Authors
  • Henry, Neil A.
  • Cooke, Steven J.
  • Hanson, Kyle C.
Universities

Summary

When break-offs occur during recreational angling, lures may be retained by the fish. To date, there have been few studies on the consequences of lure retention on sportfish. This study evaluated how the retention of three different types of lures (i.e., crankbait, jig and plastic worm—all with barbed hooks) influenced the behaviour, physiology and reproductive success of nesting, male smallmouth bass (Micropterus dolomieu) relative to controls released after lure removal. Bass were angled from their nests and subjected to a simulated lure retention scenario in which one of three lure types was placed in the upper middle jaw. Males were subsequently released and their behaviour (time to return to nest, parental care behaviour) was monitored. Immediately after release, fish with retained lures exhibited altered behaviour relative to control fish, attempting to expel the lure. However, these differences in behaviour were no longer apparent after 24 h even for those fish that retained the lures. Rates of nest abandonment did not differ between treatment and control fish in the short term. Fish were rarely able to liberate themselves from the retained lure in the several days post-treatment. Physiological sampling conducted on jig treatment fish and angled controls revealed elevated blood glucose concentrations in fish that had retained lures for 24 h, while lactate concentrations and hematocrit did not differ between treatment and control fish. These results demonstrate that lure retention in the short-term influences both the behaviour and physiology of smallmouth bass. Given that lures were generally retained throughout the study period, there may be merit in anglers using barbless hooks that may be more readily shed by fish that break the line, reducing the welfare impacts associated with lure break-offs on wild fish. Additional studies are needed to understand the longer term consequences of lure retention in free-swimming fish.

Methodology

This study was conducted in southeastern Ontario on Indian Lake (mean depth = 10 m, maximum depth = 26 m, 44°36′00″N, 76°20′00″W) from May 20 to 24, 2008. To assess the consequences of lure retention on parental care providing male smallmouth bass, nests with males present were located using snorkel surveys in the littoral zone surrounding four small islands. Only nests with males present, guarding broods, consisting of fresh eggs, with an egg score (categorical estimate of the number of eggs in a nest from 1 to 5, low = 1, high = 5) (Kubacki, 1992) from 3 to 4 were included in the study. All accepted nests were marked with individually numbered polyvinyl chloride tiles for easy identification (Kubacki, 1992). The 67 nests included in the study were randomly assigned to one of five experimental groups: (I) non-angled control (herein called “control”) fish which consisted of individuals that were observed but never angled from the nest (n = 11), (II) angled controls (herein called “sham”) that were angled from their nest but did not receive lure treatment (n = 15) and the remaining groups, (III) crankbait (n = 11; Fig. 1A), (IV) jig (n = 20; Fig. 1B) and (V) plastic worm (n = 10; Fig. 1C) represented simulated break-off conditions. Detailed descriptions and images of the lures can be found in Fig. 1.This study was conducted in southeastern Ontario on Indian Lake (mean depth = 10 m, maximum depth = 26 m, 44°36′00″N, 76°20′00″W) from May 20 to 24, 2008. To assess the consequences of lure retention on parental care providing male smallmouth bass, nests with males present were located using snorkel surveys in the littoral zone surrounding four small islands. Only nests with males present, guarding broods, consisting of fresh eggs, with an egg score (categorical estimate of the number of eggs in a nest from 1 to 5, low = 1, high = 5) (Kubacki, 1992) from 3 to 4 were included in the study. All accepted nests were marked with individually numbered polyvinyl chloride tiles for easy identification (Kubacki, 1992). The 67 nests included in the study were randomly assigned to one of five experimental groups: (I) non-angled control (herein called “control”) fish which consisted of individuals that were observed but never angled from the nest (n = 11), (II) angled controls (herein called “sham”) that were angled from their nest but did not receive lure treatment (n = 15) and the remaining groups, (III) crankbait (n = 11; Fig. 1A), (IV) jig (n = 20; Fig. 1B) and (V) plastic worm (n = 10; Fig. 1C) represented simulated break-off conditions. Detailed descriptions and images of the lures can be found in Fig. 1.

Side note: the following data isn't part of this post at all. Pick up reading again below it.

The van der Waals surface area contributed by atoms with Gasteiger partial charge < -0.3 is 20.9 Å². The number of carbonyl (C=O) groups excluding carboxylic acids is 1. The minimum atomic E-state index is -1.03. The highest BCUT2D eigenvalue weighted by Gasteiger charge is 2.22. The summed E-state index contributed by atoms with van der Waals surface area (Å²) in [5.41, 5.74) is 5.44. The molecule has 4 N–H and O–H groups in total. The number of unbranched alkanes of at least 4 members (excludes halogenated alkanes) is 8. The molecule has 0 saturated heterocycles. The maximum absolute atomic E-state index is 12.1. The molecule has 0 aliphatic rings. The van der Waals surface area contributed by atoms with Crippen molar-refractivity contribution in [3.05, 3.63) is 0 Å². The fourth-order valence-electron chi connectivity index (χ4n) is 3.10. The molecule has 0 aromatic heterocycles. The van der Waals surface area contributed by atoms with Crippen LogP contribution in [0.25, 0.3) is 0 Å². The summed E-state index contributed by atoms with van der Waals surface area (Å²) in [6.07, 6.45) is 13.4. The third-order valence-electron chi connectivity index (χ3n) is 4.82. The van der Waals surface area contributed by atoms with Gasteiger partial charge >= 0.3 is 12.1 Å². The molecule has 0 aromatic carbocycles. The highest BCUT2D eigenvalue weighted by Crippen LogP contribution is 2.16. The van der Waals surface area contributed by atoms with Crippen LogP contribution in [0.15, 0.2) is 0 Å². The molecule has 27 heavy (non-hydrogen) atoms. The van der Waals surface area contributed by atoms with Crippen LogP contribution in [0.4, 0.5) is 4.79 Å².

Sham controls and lure treated groups were angled from within 5 m of their nests in <20 s using heavy-action recreational fishing gear. All fish were initially captured using barbless jigs and we restricted our efforts to fish that were shallowly hooked (i.e., jaw) and exhibited no bleeding and minimal tissue damage (just the hook penetration site). Fish were then placed in a padded v-shaped trough filled with fresh lake water where the lure was removed and total length of fish recorded (to the nearest cm). Crankbait treated fish were released with a positively buoyant, double number four sized treble hook crankbait with a single posterior hook placed in the jaw of the fish using pliers. Fish in the jig treatment were released with a lead dart style jig with a 1/0 barbed hook with a soft plastic twister tail. Worm treatments consisted of a 1/0 worm hook with a soft plastic worm. Pliers were used to place the lures in the upper jaw. Processing time from landing to release of fish was completed within 2 min in all cases, while a diver remained near the nest preventing brood loss through predation. Air exposure was limited because all sampling and handling occurred in water thus emulating the lack of air exposure that would occur in a break-off scenario.

Location